Cepheid, Sunnyvale, Calif, has received FDA clearance for expanded claims for the company’s Xpert Carba-R, the first FDA-cleared test for the detection of carbapenem resistance genes of multidrug resistant “superbugs.”

Following initial clearance in March for the detection and differentiation of carbapenemase genes in pure bacterial isolates, the latest clearance extends use of the assay to the analysis of direct rectal swab specimens.

The infection control aid tests patient specimens to detect specific genetic markers associated with bacteria that are resistant to Carbapenem antibiotics. Carbapenem antibiotics are widely used in hospitals to treat severe infections. These resistant organisms are commonly referred to as Carbapenem-resistant Enterobacteriaceae (CRE), and have been reported in almost all states within the United States.

“By using a specimen taken directly from a patient to test for the presence of genetic markers, hospitals can more quickly identify these dangerous bacteria resistant to certain antibiotics,” says Alberto Gutierrez, MD, director of the Office of In Vitro Diagnostics and Radiological Health within FDA’s Center for Devices and Radiological Health.

Current methods to identify colonization with CRE or other resistant organisms rely on growing bacteria from fecal material in cultures, which are then subjected to antimicrobial susceptibility testing to determine their susceptibility to antimicrobial agents. Bacterial culture methods and susceptibility testing may take up 4 four days, and additional testing is often required to confirm the presence of carbapenemase, an enzyme that inactivates carbapenem antibiotics. The Xpert Carba-R assay tests specimens taken directly from patients—usually obtained by rectal swabs—for the presence of five different genetic markers that are associated with carbapenemase, the enzyme produced by CRE.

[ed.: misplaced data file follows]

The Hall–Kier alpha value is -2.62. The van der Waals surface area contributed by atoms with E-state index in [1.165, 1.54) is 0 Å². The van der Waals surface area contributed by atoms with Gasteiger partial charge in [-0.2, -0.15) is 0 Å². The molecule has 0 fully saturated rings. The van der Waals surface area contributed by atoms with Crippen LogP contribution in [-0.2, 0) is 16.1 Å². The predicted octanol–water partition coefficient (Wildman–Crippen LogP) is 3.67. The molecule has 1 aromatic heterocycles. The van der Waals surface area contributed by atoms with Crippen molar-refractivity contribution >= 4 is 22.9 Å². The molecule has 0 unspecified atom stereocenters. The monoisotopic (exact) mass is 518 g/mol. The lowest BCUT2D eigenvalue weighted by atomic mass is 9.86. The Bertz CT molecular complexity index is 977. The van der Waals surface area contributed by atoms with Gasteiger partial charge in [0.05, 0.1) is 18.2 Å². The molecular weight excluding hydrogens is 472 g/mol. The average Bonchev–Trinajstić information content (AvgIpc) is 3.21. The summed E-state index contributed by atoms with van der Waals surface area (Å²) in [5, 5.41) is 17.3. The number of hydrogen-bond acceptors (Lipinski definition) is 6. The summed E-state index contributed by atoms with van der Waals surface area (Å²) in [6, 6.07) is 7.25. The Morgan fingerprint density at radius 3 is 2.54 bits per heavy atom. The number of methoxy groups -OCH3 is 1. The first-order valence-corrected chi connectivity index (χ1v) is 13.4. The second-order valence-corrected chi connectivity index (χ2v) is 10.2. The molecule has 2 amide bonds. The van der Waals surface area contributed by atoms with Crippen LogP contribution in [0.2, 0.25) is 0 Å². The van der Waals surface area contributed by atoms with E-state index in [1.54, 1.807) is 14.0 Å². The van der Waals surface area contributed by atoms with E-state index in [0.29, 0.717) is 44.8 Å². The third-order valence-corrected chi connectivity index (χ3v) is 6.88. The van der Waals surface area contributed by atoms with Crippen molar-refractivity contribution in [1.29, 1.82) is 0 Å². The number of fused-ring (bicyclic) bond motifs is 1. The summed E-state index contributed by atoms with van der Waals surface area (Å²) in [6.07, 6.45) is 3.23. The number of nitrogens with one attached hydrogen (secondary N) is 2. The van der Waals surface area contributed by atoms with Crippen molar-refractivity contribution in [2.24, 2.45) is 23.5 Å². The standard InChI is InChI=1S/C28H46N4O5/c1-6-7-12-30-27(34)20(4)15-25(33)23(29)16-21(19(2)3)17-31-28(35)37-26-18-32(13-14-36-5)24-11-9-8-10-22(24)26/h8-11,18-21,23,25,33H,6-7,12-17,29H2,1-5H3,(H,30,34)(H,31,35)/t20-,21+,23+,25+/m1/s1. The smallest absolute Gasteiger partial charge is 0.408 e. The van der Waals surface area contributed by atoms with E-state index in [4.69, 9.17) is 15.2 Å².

David Persing, MD, PhD, Cepheid.

“The number of global incidents associated with these deadly bacteria is surging, and is frequently associated with high morbidity and mortality, in addition to increased hospital costs,” says David Persing, MD, PhD, chief medical and technology officer at Cepheid. “Xpert Carba-R delivers a highly accurate result in as little as 48 minutes, enabling clinicians to assess high-risk patients for colonization status at or prior to admission, and to enact full preventive measures as necessary to reduce the risk to the patient, the broader patient population, and hospital staff. In contrast, traditional enriched culture methods typically take 3 to 5 days.”

Although the assay tests for the most prevalent carbapenemase genes associated with resistance to carbapenem antibiotics, it does not detect the bacteria, carbapenemase activity, or other possible non-enzymatic causes of carbapenem resistance. The assay tests only for genetic material.

FDA’s decision to provide clearance was based on data from two clinical studies. A prospective study used rectal swabs from 755 patients in hospitals or long-term care facilities to compare results from the Xpert Carba-R assay with results from reference cultures and automated real-time polymerase chain reaction sequencing. A second study designed to test the clinical performance of the Xpert Carba-R assay used 432 rectal swabs that were artificially prepared with specific concentrations of bacteria containing the genes detected by the test. The results of these studies demonstrated similar performance between the Xpert Carba-R assay and culture method.

According to FDA, labs should continue to perform standard bacterial culture in conjunction with the test. In addition, concomitant cultures are necessary to recover organisms for epidemiological typing, antimicrobial susceptibility testing, and for confirmatory bacterial identification.

For more information, visit AACC booth 1027 or Cepheid.